Militants had reportedly agreed to allow the vaccination program to take place as part of the peace agreements.
However, the militants had reneged on their word and despite assiduous efforts made by the increasingly irrelevant local administration, no vaccinations have taken place.
“It’s a US tool to cut the population of the Muslims. It is against Islam that you take a medicine before the disease”, said, Muslim Khan, Swat’s Taliban spokesman, speaking by telephone.
Yesterday government officials convened another meeting in Swat an attempt to break the impasse, according to Dr Abdul Jabbar, the WHO’s polio team leader in North West Frontier Province (NWFP).
Swat had recorded 4 cases of polio last year of the total 53 recorded by NWFP and the tribal areas. Pakistan had 118 cases in 2009.
The disease is concentrated in NWFP where 60% of the refusals were attributed to “religious reasons”.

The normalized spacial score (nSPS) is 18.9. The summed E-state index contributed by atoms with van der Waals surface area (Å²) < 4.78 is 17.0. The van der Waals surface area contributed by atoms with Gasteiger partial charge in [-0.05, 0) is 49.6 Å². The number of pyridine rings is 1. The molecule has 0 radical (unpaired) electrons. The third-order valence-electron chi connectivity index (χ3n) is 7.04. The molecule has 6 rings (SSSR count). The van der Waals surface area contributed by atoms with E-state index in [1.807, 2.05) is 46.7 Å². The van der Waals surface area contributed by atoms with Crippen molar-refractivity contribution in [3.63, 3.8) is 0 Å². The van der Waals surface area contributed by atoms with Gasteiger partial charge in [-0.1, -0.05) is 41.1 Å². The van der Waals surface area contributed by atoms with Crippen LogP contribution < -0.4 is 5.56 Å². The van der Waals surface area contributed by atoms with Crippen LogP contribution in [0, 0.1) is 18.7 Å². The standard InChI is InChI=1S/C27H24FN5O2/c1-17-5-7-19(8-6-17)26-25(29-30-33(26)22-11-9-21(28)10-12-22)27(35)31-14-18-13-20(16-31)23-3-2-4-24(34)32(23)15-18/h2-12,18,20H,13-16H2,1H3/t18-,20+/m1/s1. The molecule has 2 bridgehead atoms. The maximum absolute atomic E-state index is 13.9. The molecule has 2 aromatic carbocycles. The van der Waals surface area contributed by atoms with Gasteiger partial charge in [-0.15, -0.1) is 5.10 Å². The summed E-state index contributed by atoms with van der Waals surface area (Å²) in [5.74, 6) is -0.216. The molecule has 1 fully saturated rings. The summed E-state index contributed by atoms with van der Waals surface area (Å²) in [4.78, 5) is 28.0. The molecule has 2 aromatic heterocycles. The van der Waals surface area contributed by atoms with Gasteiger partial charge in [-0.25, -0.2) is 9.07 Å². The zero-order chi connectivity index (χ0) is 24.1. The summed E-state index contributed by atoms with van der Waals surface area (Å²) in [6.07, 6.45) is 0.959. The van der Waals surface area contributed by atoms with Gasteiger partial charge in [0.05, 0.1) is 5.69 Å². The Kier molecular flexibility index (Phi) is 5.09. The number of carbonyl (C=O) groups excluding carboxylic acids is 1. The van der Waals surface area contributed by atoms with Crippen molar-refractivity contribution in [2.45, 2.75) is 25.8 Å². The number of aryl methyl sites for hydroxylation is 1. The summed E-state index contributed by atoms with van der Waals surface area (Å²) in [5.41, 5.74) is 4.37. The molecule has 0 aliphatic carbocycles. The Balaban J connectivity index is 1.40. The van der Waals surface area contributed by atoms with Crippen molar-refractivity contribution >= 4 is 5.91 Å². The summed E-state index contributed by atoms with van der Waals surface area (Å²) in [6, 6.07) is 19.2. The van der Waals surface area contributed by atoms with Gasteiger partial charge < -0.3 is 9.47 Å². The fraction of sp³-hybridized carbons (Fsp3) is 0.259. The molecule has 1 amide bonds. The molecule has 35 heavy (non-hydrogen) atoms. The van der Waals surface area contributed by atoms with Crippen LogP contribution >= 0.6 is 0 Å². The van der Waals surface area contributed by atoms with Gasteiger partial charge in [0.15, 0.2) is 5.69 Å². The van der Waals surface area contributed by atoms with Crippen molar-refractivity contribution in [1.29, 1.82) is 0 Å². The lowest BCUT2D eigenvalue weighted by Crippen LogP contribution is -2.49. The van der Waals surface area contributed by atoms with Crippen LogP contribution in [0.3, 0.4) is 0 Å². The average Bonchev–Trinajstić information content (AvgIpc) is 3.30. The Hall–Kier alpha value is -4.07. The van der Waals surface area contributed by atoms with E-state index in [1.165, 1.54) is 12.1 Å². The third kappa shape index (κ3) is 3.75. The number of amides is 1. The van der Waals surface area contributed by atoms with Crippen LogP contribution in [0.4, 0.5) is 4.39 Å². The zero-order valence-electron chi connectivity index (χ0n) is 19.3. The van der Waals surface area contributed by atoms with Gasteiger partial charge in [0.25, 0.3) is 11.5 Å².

Danger isn't stopping children from heading to school
Some schools are overflowing and new ones opening as education is increasing in Kandahar
GLORIA GALLOWAY/ Globe and Mail
March 26, 2009
Highlights of Galloway's story:
She quotes Hajim Anwar, director of education in Kandahar province where Canadian troops are stationed.
* school enrolment went up by 15 to 20 per cent across the province in the past year.
* Most of the increase has occurred in the rural districts outside the relative security of Kandahar city, where large numbers of children have been enrolled for some time.
* The schools "are overflowing," said Drew Gilmour, director of Development Works, an aid agency in Kandahar.
* The Mirwais Mina high school, where men on motorbikes sprayed the faces of girls and teachers with acid last November, is bulging at the seams.
* Enrolment increased from 800 to nearly 1,300 in one year and, although students stayed away immediately after the attack, nearly all have returned.
* new schools have opened even as others have closed.
*In Shorabak in the southeastern part of Kandahar province, he said, there were no schools a year ago and now there are seven.
*In the district of Shah Wali Kot, the northern part of which is largely controlled by the Taliban, there were five schools last year and now there are nine.
AFGHANISTAN: Dozens of schools reopen in volatile south